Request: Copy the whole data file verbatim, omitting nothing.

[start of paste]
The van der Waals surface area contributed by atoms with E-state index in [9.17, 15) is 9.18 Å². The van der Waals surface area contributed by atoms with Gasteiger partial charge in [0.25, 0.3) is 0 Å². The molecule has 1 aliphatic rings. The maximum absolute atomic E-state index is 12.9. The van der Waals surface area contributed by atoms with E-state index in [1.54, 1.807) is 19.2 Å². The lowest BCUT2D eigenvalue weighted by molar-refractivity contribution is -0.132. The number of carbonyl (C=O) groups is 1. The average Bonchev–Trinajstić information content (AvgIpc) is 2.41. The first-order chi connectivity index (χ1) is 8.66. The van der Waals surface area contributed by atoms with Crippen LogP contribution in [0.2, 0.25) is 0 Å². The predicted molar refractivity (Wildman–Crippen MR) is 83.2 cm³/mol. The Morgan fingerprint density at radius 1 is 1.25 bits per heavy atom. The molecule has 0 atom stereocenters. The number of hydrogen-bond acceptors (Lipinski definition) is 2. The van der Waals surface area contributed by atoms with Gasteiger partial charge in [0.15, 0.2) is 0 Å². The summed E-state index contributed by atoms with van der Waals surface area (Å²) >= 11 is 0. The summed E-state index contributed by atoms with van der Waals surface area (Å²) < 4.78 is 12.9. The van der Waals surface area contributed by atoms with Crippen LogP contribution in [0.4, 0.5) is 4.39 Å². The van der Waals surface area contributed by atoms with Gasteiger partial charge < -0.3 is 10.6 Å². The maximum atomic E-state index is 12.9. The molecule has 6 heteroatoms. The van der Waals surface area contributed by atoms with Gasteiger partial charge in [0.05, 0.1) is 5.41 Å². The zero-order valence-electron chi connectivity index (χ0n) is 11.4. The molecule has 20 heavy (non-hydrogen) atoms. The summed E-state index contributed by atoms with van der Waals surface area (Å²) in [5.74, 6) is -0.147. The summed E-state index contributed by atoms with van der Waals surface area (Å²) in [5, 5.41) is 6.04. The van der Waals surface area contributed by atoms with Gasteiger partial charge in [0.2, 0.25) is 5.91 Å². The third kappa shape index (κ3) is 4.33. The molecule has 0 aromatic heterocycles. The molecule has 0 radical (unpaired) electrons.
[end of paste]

The van der Waals surface area contributed by atoms with E-state index in [9.17, 15) is 9.18 Å². The van der Waals surface area contributed by atoms with Gasteiger partial charge in [0.25, 0.3) is 0 Å². The molecule has 1 aliphatic rings. The maximum absolute atomic E-state index is 12.9. The van der Waals surface area contributed by atoms with E-state index in [1.54, 1.807) is 19.2 Å². The lowest BCUT2D eigenvalue weighted by molar-refractivity contribution is -0.132. The number of carbonyl (C=O) groups is 1. The average Bonchev–Trinajstić information content (AvgIpc) is 2.41. The first-order chi connectivity index (χ1) is 8.66. The van der Waals surface area contributed by atoms with Crippen LogP contribution in [0.2, 0.25) is 0 Å². The predicted molar refractivity (Wildman–Crippen MR) is 83.2 cm³/mol. The Morgan fingerprint density at radius 1 is 1.25 bits per heavy atom. The molecule has 0 atom stereocenters. The number of hydrogen-bond acceptors (Lipinski definition) is 2. The van der Waals surface area contributed by atoms with Gasteiger partial charge in [0.15, 0.2) is 0 Å². The summed E-state index contributed by atoms with van der Waals surface area (Å²) >= 11 is 0. The summed E-state index contributed by atoms with van der Waals surface area (Å²) < 4.78 is 12.9. The van der Waals surface area contributed by atoms with Crippen LogP contribution in [0.4, 0.5) is 4.39 Å². The van der Waals surface area contributed by atoms with Gasteiger partial charge < -0.3 is 10.6 Å². The maximum atomic E-state index is 12.9. The molecule has 6 heteroatoms. The van der Waals surface area contributed by atoms with Gasteiger partial charge in [0.05, 0.1) is 5.41 Å². The zero-order valence-electron chi connectivity index (χ0n) is 11.4. The molecule has 20 heavy (non-hydrogen) atoms. The summed E-state index contributed by atoms with van der Waals surface area (Å²) in [5.74, 6) is -0.147. The summed E-state index contributed by atoms with van der Waals surface area (Å²) in [5, 5.41) is 6.04. The van der Waals surface area contributed by atoms with Gasteiger partial charge in [0.2, 0.25) is 5.91 Å². The third kappa shape index (κ3) is 4.33. The molecule has 0 aromatic heterocycles. The molecule has 0 radical (unpaired) electrons.